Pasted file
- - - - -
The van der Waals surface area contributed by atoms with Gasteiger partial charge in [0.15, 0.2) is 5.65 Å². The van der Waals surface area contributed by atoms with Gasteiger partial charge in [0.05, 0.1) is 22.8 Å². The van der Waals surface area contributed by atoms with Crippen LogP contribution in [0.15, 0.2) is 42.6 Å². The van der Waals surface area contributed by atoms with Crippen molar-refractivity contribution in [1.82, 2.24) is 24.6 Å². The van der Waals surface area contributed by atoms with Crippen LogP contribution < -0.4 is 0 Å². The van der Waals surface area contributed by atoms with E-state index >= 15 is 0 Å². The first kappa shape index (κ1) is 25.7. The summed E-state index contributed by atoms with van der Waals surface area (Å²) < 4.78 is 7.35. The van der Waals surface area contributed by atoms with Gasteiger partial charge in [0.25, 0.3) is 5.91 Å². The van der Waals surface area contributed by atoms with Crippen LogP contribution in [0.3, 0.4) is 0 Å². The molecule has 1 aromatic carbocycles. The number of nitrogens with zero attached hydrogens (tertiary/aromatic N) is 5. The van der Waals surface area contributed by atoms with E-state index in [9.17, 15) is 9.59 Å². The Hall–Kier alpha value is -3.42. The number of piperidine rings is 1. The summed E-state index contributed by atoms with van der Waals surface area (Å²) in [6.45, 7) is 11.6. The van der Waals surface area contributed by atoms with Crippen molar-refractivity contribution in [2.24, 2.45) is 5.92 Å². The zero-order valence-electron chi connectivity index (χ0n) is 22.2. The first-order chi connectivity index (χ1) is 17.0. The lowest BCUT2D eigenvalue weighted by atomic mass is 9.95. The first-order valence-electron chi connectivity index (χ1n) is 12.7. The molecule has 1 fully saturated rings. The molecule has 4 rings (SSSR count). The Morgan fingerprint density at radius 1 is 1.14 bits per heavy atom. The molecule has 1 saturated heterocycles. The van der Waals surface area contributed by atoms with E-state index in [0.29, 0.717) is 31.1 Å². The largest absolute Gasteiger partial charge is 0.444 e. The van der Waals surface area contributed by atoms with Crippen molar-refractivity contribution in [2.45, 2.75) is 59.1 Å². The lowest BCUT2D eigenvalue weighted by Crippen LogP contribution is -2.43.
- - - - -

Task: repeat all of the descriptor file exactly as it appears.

The van der Waals surface area contributed by atoms with Gasteiger partial charge in [0.15, 0.2) is 5.65 Å². The van der Waals surface area contributed by atoms with Gasteiger partial charge in [0.05, 0.1) is 22.8 Å². The van der Waals surface area contributed by atoms with Crippen LogP contribution in [0.15, 0.2) is 42.6 Å². The van der Waals surface area contributed by atoms with Crippen molar-refractivity contribution in [1.82, 2.24) is 24.6 Å². The van der Waals surface area contributed by atoms with Crippen LogP contribution < -0.4 is 0 Å². The van der Waals surface area contributed by atoms with E-state index >= 15 is 0 Å². The first kappa shape index (κ1) is 25.7. The summed E-state index contributed by atoms with van der Waals surface area (Å²) < 4.78 is 7.35. The van der Waals surface area contributed by atoms with Gasteiger partial charge in [0.25, 0.3) is 5.91 Å². The van der Waals surface area contributed by atoms with Crippen LogP contribution in [0.3, 0.4) is 0 Å². The molecule has 1 aromatic carbocycles. The number of nitrogens with zero attached hydrogens (tertiary/aromatic N) is 5. The van der Waals surface area contributed by atoms with E-state index in [9.17, 15) is 9.59 Å². The Hall–Kier alpha value is -3.42. The number of piperidine rings is 1. The summed E-state index contributed by atoms with van der Waals surface area (Å²) in [6.45, 7) is 11.6. The van der Waals surface area contributed by atoms with Crippen molar-refractivity contribution in [2.24, 2.45) is 5.92 Å². The zero-order valence-electron chi connectivity index (χ0n) is 22.2. The first-order chi connectivity index (χ1) is 17.0. The lowest BCUT2D eigenvalue weighted by atomic mass is 9.95. The first-order valence-electron chi connectivity index (χ1n) is 12.7. The molecule has 1 fully saturated rings. The molecule has 4 rings (SSSR count). The Morgan fingerprint density at radius 1 is 1.14 bits per heavy atom. The molecule has 1 saturated heterocycles. The van der Waals surface area contributed by atoms with E-state index in [0.29, 0.717) is 31.1 Å². The largest absolute Gasteiger partial charge is 0.444 e. The van der Waals surface area contributed by atoms with Crippen molar-refractivity contribution in [2.45, 2.75) is 59.1 Å². The lowest BCUT2D eigenvalue weighted by Crippen LogP contribution is -2.43.